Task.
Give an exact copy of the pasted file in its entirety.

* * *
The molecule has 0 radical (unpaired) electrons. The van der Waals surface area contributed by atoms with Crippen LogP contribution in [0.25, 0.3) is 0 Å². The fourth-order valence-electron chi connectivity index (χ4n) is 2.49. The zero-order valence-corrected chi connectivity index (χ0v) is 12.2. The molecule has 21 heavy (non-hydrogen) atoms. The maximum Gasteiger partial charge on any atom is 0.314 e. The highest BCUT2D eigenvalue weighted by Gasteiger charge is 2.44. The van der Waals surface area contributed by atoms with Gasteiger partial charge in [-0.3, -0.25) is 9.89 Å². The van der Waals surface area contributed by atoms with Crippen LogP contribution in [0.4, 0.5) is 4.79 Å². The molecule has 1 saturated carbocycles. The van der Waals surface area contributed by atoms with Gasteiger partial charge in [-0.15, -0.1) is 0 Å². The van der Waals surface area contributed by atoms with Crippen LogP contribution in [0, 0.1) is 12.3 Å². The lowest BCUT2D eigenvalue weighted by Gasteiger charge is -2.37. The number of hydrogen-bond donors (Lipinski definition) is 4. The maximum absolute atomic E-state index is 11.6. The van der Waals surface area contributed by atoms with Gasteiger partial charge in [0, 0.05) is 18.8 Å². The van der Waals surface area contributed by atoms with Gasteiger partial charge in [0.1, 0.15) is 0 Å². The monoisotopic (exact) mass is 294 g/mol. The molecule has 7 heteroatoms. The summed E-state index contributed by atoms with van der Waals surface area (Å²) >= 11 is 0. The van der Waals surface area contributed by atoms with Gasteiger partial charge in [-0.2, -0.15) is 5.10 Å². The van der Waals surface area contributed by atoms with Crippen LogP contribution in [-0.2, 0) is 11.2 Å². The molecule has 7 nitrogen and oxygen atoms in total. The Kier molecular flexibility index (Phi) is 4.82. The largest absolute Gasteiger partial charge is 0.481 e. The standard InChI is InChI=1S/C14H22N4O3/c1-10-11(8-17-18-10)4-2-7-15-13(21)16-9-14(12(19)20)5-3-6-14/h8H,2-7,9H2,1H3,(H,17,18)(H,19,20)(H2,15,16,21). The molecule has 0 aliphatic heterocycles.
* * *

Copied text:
The molecule has 0 radical (unpaired) electrons. The van der Waals surface area contributed by atoms with Crippen LogP contribution in [0.25, 0.3) is 0 Å². The fourth-order valence-electron chi connectivity index (χ4n) is 2.49. The zero-order valence-corrected chi connectivity index (χ0v) is 12.2. The molecule has 21 heavy (non-hydrogen) atoms. The maximum Gasteiger partial charge on any atom is 0.314 e. The highest BCUT2D eigenvalue weighted by Gasteiger charge is 2.44. The van der Waals surface area contributed by atoms with Gasteiger partial charge in [-0.3, -0.25) is 9.89 Å². The van der Waals surface area contributed by atoms with Crippen LogP contribution in [0.4, 0.5) is 4.79 Å². The molecule has 1 saturated carbocycles. The van der Waals surface area contributed by atoms with Gasteiger partial charge in [-0.15, -0.1) is 0 Å². The van der Waals surface area contributed by atoms with Crippen LogP contribution in [0, 0.1) is 12.3 Å². The lowest BCUT2D eigenvalue weighted by Gasteiger charge is -2.37. The number of hydrogen-bond donors (Lipinski definition) is 4. The maximum absolute atomic E-state index is 11.6. The van der Waals surface area contributed by atoms with Gasteiger partial charge in [0, 0.05) is 18.8 Å². The van der Waals surface area contributed by atoms with Gasteiger partial charge in [0.1, 0.15) is 0 Å². The monoisotopic (exact) mass is 294 g/mol. The molecule has 7 heteroatoms. The summed E-state index contributed by atoms with van der Waals surface area (Å²) >= 11 is 0. The van der Waals surface area contributed by atoms with Gasteiger partial charge in [-0.2, -0.15) is 5.10 Å². The van der Waals surface area contributed by atoms with Crippen LogP contribution in [-0.2, 0) is 11.2 Å². The molecule has 7 nitrogen and oxygen atoms in total. The Kier molecular flexibility index (Phi) is 4.82. The largest absolute Gasteiger partial charge is 0.481 e. The standard InChI is InChI=1S/C14H22N4O3/c1-10-11(8-17-18-10)4-2-7-15-13(21)16-9-14(12(19)20)5-3-6-14/h8H,2-7,9H2,1H3,(H,17,18)(H,19,20)(H2,15,16,21). The molecule has 0 aliphatic heterocycles.